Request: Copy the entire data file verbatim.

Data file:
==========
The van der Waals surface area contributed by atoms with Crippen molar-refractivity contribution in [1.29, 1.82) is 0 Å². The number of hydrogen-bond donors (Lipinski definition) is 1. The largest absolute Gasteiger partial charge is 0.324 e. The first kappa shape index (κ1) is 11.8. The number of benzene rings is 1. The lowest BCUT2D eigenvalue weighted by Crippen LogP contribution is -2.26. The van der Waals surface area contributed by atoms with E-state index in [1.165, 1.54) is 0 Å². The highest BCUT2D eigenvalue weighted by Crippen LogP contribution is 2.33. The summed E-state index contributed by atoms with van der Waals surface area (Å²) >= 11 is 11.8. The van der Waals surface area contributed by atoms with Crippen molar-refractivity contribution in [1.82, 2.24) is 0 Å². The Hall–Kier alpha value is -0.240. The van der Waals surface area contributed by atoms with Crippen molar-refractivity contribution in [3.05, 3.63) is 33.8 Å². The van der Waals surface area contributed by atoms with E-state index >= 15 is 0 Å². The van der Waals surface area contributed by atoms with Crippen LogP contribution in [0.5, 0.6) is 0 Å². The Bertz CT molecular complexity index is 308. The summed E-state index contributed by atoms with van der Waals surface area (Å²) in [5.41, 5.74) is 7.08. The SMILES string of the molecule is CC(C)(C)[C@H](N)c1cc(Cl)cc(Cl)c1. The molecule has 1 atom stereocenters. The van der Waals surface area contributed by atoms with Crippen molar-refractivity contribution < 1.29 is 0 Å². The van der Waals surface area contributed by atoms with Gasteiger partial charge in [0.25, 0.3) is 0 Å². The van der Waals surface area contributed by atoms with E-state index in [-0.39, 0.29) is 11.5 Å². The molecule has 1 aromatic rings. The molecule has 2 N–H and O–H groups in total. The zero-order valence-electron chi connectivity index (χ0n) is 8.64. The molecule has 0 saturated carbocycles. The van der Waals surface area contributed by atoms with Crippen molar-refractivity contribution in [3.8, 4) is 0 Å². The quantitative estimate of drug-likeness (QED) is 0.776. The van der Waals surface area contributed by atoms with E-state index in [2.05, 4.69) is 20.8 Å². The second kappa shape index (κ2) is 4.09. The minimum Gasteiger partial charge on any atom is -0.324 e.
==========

The van der Waals surface area contributed by atoms with Crippen molar-refractivity contribution in [1.29, 1.82) is 0 Å². The number of hydrogen-bond donors (Lipinski definition) is 1. The largest absolute Gasteiger partial charge is 0.324 e. The first kappa shape index (κ1) is 11.8. The number of benzene rings is 1. The lowest BCUT2D eigenvalue weighted by Crippen LogP contribution is -2.26. The van der Waals surface area contributed by atoms with E-state index in [1.165, 1.54) is 0 Å². The highest BCUT2D eigenvalue weighted by Crippen LogP contribution is 2.33. The summed E-state index contributed by atoms with van der Waals surface area (Å²) >= 11 is 11.8. The van der Waals surface area contributed by atoms with Crippen molar-refractivity contribution in [1.82, 2.24) is 0 Å². The Hall–Kier alpha value is -0.240. The van der Waals surface area contributed by atoms with Crippen molar-refractivity contribution in [3.05, 3.63) is 33.8 Å². The van der Waals surface area contributed by atoms with E-state index >= 15 is 0 Å². The van der Waals surface area contributed by atoms with Crippen LogP contribution in [0.5, 0.6) is 0 Å². The Bertz CT molecular complexity index is 308. The summed E-state index contributed by atoms with van der Waals surface area (Å²) in [5.41, 5.74) is 7.08. The SMILES string of the molecule is CC(C)(C)[C@H](N)c1cc(Cl)cc(Cl)c1. The molecule has 1 atom stereocenters. The van der Waals surface area contributed by atoms with Crippen molar-refractivity contribution < 1.29 is 0 Å². The van der Waals surface area contributed by atoms with Gasteiger partial charge in [0.25, 0.3) is 0 Å². The van der Waals surface area contributed by atoms with E-state index in [-0.39, 0.29) is 11.5 Å². The molecule has 1 aromatic rings. The molecule has 2 N–H and O–H groups in total. The zero-order valence-electron chi connectivity index (χ0n) is 8.64. The molecule has 0 saturated carbocycles. The van der Waals surface area contributed by atoms with Crippen molar-refractivity contribution in [3.8, 4) is 0 Å². The quantitative estimate of drug-likeness (QED) is 0.776. The van der Waals surface area contributed by atoms with E-state index in [2.05, 4.69) is 20.8 Å². The second kappa shape index (κ2) is 4.09. The minimum Gasteiger partial charge on any atom is -0.324 e.